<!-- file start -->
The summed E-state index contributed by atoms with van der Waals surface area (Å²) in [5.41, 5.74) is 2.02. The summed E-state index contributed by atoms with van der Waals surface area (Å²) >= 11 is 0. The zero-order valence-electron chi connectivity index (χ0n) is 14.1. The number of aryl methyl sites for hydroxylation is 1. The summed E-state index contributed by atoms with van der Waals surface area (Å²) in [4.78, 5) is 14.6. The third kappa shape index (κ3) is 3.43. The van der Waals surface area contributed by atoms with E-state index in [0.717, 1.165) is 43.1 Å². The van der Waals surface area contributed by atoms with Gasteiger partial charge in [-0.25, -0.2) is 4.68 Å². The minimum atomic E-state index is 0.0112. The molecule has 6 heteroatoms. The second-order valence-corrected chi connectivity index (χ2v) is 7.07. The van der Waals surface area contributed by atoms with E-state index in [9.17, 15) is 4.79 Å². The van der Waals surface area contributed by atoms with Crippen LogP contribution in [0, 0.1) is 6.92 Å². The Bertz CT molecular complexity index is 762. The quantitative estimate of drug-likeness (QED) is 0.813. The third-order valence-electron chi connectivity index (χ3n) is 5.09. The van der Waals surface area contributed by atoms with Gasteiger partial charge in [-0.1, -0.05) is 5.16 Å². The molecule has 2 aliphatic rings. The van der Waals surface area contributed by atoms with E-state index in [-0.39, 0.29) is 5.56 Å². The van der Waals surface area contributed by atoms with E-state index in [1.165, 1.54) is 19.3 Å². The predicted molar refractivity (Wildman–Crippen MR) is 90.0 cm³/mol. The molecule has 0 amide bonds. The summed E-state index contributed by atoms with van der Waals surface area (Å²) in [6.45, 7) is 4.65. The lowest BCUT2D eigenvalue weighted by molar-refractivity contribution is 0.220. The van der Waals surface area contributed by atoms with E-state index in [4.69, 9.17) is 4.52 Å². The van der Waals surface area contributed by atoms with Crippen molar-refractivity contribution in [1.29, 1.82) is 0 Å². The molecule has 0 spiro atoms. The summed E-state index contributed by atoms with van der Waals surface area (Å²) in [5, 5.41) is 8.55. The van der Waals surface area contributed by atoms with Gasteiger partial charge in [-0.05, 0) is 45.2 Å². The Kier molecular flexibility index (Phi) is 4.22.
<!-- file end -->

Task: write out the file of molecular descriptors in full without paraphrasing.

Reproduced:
The summed E-state index contributed by atoms with van der Waals surface area (Å²) in [5.41, 5.74) is 2.02. The summed E-state index contributed by atoms with van der Waals surface area (Å²) >= 11 is 0. The zero-order valence-electron chi connectivity index (χ0n) is 14.1. The number of aryl methyl sites for hydroxylation is 1. The summed E-state index contributed by atoms with van der Waals surface area (Å²) in [4.78, 5) is 14.6. The third kappa shape index (κ3) is 3.43. The van der Waals surface area contributed by atoms with E-state index in [0.717, 1.165) is 43.1 Å². The van der Waals surface area contributed by atoms with Gasteiger partial charge in [-0.25, -0.2) is 4.68 Å². The minimum atomic E-state index is 0.0112. The molecule has 6 heteroatoms. The second-order valence-corrected chi connectivity index (χ2v) is 7.07. The van der Waals surface area contributed by atoms with E-state index in [9.17, 15) is 4.79 Å². The van der Waals surface area contributed by atoms with Crippen LogP contribution in [0, 0.1) is 6.92 Å². The Bertz CT molecular complexity index is 762. The quantitative estimate of drug-likeness (QED) is 0.813. The third-order valence-electron chi connectivity index (χ3n) is 5.09. The van der Waals surface area contributed by atoms with Gasteiger partial charge in [-0.1, -0.05) is 5.16 Å². The molecule has 2 aliphatic rings. The van der Waals surface area contributed by atoms with E-state index in [-0.39, 0.29) is 5.56 Å². The van der Waals surface area contributed by atoms with E-state index in [1.165, 1.54) is 19.3 Å². The predicted molar refractivity (Wildman–Crippen MR) is 90.0 cm³/mol. The molecule has 0 amide bonds. The summed E-state index contributed by atoms with van der Waals surface area (Å²) in [6.45, 7) is 4.65. The lowest BCUT2D eigenvalue weighted by molar-refractivity contribution is 0.220. The van der Waals surface area contributed by atoms with E-state index in [4.69, 9.17) is 4.52 Å². The van der Waals surface area contributed by atoms with Crippen molar-refractivity contribution in [1.29, 1.82) is 0 Å². The molecule has 0 spiro atoms. The summed E-state index contributed by atoms with van der Waals surface area (Å²) in [5, 5.41) is 8.55. The van der Waals surface area contributed by atoms with Gasteiger partial charge in [-0.05, 0) is 45.2 Å². The Kier molecular flexibility index (Phi) is 4.22.